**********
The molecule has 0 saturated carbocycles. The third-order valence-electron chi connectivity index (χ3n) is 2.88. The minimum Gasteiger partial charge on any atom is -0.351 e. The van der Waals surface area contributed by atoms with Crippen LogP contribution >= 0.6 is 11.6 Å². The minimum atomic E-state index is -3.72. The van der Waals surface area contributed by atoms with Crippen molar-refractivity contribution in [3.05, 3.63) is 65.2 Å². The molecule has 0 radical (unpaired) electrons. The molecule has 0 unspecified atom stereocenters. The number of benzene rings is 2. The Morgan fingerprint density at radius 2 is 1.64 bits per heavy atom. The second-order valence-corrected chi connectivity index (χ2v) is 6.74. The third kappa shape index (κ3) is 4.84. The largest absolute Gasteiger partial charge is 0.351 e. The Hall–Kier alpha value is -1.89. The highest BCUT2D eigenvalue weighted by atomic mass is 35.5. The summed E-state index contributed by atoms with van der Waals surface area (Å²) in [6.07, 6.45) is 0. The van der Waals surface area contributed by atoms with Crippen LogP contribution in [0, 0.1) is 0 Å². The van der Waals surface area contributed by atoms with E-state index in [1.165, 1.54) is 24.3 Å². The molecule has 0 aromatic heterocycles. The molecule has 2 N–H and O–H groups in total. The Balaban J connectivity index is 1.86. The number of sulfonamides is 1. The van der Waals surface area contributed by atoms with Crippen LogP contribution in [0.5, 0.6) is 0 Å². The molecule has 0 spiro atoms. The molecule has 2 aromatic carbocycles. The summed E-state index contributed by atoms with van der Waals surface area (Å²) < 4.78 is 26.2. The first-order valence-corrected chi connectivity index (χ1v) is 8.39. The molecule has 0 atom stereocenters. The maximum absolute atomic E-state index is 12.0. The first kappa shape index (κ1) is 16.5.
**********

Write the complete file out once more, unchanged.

The molecule has 0 saturated carbocycles. The third-order valence-electron chi connectivity index (χ3n) is 2.88. The minimum Gasteiger partial charge on any atom is -0.351 e. The van der Waals surface area contributed by atoms with Crippen LogP contribution >= 0.6 is 11.6 Å². The minimum atomic E-state index is -3.72. The van der Waals surface area contributed by atoms with Crippen molar-refractivity contribution in [3.05, 3.63) is 65.2 Å². The molecule has 0 radical (unpaired) electrons. The molecule has 0 unspecified atom stereocenters. The number of benzene rings is 2. The Morgan fingerprint density at radius 2 is 1.64 bits per heavy atom. The second-order valence-corrected chi connectivity index (χ2v) is 6.74. The third kappa shape index (κ3) is 4.84. The largest absolute Gasteiger partial charge is 0.351 e. The Hall–Kier alpha value is -1.89. The highest BCUT2D eigenvalue weighted by atomic mass is 35.5. The summed E-state index contributed by atoms with van der Waals surface area (Å²) in [6.07, 6.45) is 0. The van der Waals surface area contributed by atoms with Crippen LogP contribution in [0, 0.1) is 0 Å². The van der Waals surface area contributed by atoms with E-state index in [1.165, 1.54) is 24.3 Å². The molecule has 0 aromatic heterocycles. The molecule has 2 N–H and O–H groups in total. The Balaban J connectivity index is 1.86. The number of sulfonamides is 1. The van der Waals surface area contributed by atoms with Crippen LogP contribution in [0.5, 0.6) is 0 Å². The molecule has 0 spiro atoms. The molecule has 2 aromatic carbocycles. The summed E-state index contributed by atoms with van der Waals surface area (Å²) < 4.78 is 26.2. The first-order valence-corrected chi connectivity index (χ1v) is 8.39. The molecule has 0 atom stereocenters. The maximum absolute atomic E-state index is 12.0. The first kappa shape index (κ1) is 16.5.